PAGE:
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Shell shuts oilfield after gun attack

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Shell shuts oilfield after gun attack

By Matthew Green in Lagos

Published: June 20 2008 03:00 | Last updated: June 20 2008 03:00

Gunmen in powerboats sped across more than 100km of open sea to attack a giant oil production vessel off Nigeria yesterday, forcing Royal Dutch Shell to shut down one of Africa’s biggest oilfields.

The night raid on the Bonga facility shattered the aura of invulnerability surrounding deepwater projects. Western oil companies had hoped the projects would be immune to the violence plaguing operations in the creeks of the Niger Delta.

Workers on Bonga retreated behind a fortified blast wall while militants attempted to find a way into a control room housing banks of computers used to stabilise the highly volatile cargo of oil and natural gas.

“Our detonation engineers could not gain access to blow it up but decided against smoking out the occupants by burning down the facility to avoid loss of life,” said a statement from the Movement for the Emancipation of the Niger Delta, the militant group that claimed responsibility for the attack.

Mend threatened to launch further assaults on Bonga, or the oil tankers that use it, and ordered energy companies to evacuate all expatriate staff from Nigeria until grievances fuelling the conflict in the delta were addressed.

Shell said it had shut down production at Bonga – which had been pumping some 200,000 barrels a day, almost 10 per cent of Nigeria’s daily output – while they assessed what damage, if any, had been done to the facility, one of the largest in the world.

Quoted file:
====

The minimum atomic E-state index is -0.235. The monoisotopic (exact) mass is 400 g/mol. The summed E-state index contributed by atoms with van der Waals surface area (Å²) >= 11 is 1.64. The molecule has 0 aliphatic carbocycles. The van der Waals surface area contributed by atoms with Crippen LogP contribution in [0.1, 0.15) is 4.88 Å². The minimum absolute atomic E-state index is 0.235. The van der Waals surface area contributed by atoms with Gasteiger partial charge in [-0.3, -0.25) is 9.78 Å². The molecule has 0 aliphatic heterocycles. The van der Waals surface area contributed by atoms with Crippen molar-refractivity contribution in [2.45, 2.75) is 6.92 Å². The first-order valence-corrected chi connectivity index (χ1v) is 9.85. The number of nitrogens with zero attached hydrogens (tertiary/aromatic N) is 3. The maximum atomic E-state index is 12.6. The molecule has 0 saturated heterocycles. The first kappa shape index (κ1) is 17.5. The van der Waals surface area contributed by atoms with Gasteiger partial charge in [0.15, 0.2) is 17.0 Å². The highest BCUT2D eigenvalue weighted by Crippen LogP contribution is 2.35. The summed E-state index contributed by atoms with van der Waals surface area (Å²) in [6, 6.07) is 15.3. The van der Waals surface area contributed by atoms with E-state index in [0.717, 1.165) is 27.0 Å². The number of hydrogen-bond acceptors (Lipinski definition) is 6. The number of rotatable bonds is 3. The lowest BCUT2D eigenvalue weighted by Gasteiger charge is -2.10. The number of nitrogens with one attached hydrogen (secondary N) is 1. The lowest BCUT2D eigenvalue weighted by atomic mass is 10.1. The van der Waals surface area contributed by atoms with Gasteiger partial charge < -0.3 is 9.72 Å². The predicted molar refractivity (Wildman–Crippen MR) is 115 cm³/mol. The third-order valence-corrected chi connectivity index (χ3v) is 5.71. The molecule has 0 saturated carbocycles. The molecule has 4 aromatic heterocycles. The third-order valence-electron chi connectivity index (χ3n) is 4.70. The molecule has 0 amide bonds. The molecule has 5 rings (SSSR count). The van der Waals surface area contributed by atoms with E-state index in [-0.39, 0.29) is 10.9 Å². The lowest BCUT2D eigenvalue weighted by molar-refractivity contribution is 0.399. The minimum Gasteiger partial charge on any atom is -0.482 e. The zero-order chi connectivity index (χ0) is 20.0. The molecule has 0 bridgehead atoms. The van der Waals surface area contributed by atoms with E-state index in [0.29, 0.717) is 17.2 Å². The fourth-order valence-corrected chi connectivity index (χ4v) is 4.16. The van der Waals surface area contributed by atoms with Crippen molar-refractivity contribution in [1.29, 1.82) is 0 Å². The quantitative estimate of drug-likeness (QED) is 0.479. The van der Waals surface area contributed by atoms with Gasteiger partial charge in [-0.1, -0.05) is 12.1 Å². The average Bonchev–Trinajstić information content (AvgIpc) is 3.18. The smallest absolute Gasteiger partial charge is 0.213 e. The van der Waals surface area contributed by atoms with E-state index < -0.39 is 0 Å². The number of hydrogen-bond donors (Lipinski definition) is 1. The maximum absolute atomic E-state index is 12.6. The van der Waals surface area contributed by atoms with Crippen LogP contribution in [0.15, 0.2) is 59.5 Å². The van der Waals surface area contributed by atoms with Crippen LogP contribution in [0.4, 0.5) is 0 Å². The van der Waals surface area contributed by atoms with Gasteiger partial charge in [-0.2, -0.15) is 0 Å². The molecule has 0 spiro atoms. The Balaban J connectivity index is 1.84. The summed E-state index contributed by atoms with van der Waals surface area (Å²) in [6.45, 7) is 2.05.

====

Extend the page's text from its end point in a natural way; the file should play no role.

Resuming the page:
Supply fears over Nigeria have spurred the rally in oil prices to record highs. The attack sent shockwaves through the Nigerian oil sector, Africa’s biggest, where raids on pipelines in the past few months and government demands for back taxes and revenues have already created uncertainty.

“This is supposed to be the most difficult oil facility to attack,” Tam Brisibe, chairman of an oil committee in Nigeria’s national assembly, told the Financial Times. “If we cannot protect the Bonga then every other oil facility is vulnerable.”

Towering 12 storeys above the Gulf of Guinea, Bonga presents a formidable target for militants in speedboats, although it appeared to have no naval protection when it was visited recently by the FT. Experts said the raid could complicate plans by other majors to bring similar production facilities on-stream, seen as the best hope of reversing a decline in Nigeria’s oil production during the past two years. and its also non-profit sister websites,,,,, and are all owned by John Donovan. There is also a Wikipedia article.

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